The case for allowing the dollar to decline is strong. Its fall is not just natural; it is helpful. Even though the US became a net exporter of steel in August for the first time in more than 50 years, that may not mean a continuing improvement in the trade deficit. Meanwhile the decline in Chinese trade slowed sharply in September. Investors should beware if the country does not rebalance its economy toward increased consumption.The social worth of investors comes into question, amid criticism that they, like bankers, are over-rewarded. The $140bn that Wall Street is expected to pay its staff this year is a record – and contrasts with the pay cuts for US production workers that provoke a comparison with Japan’s lost decade. Wall Street does indeed employ smart guys, but that is a big part of the problem. Although banking is an essential support function, it is extracting a very large toll relatively to its actual worth. Flaws in the financial sector’s structure promote fraud and corruption, undermine democracy and cause recurring crises. Its reputation will not be enhanced by research suggesting that one in five hedge fund managers misrepresented facts to investors.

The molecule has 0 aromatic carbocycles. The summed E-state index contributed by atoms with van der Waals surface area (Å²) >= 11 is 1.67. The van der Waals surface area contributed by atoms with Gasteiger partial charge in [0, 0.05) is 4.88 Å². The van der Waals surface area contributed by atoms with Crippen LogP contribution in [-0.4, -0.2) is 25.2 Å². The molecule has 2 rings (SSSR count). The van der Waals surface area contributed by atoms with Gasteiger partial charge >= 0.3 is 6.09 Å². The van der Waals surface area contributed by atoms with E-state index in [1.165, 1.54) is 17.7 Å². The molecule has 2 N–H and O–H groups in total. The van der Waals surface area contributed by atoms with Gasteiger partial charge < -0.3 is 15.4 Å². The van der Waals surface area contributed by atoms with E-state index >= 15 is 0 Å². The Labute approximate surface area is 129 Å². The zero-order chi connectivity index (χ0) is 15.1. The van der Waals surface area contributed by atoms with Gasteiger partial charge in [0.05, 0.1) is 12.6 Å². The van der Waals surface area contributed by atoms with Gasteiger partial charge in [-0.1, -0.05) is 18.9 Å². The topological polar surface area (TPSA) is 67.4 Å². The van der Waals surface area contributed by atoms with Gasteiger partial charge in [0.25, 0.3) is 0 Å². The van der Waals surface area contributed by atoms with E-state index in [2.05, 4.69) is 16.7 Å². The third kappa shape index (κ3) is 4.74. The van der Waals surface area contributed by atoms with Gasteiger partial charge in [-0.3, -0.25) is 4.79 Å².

Perhaps the banks are being unfairly criticised for making a profit: after all, we wanted them to get back on their feet. If they fail to increase lending, it will put the money markets under strain and undo the efforts of the central banks.
Although Britain is on a path back to growth, a “double-dip” recession remains a risk. The Bank of England points out that its quantitative easing policy should be judged by its success in reviving the economy, rather than whether the Bank makes a profit or loss. In defence of quantitative easing: its purpose is to inflate, not (necessarily) to monetise debt. But policymakers have another problem: they are handicapped by the lack of models with detailed descriptions of the credit transmission mechanism.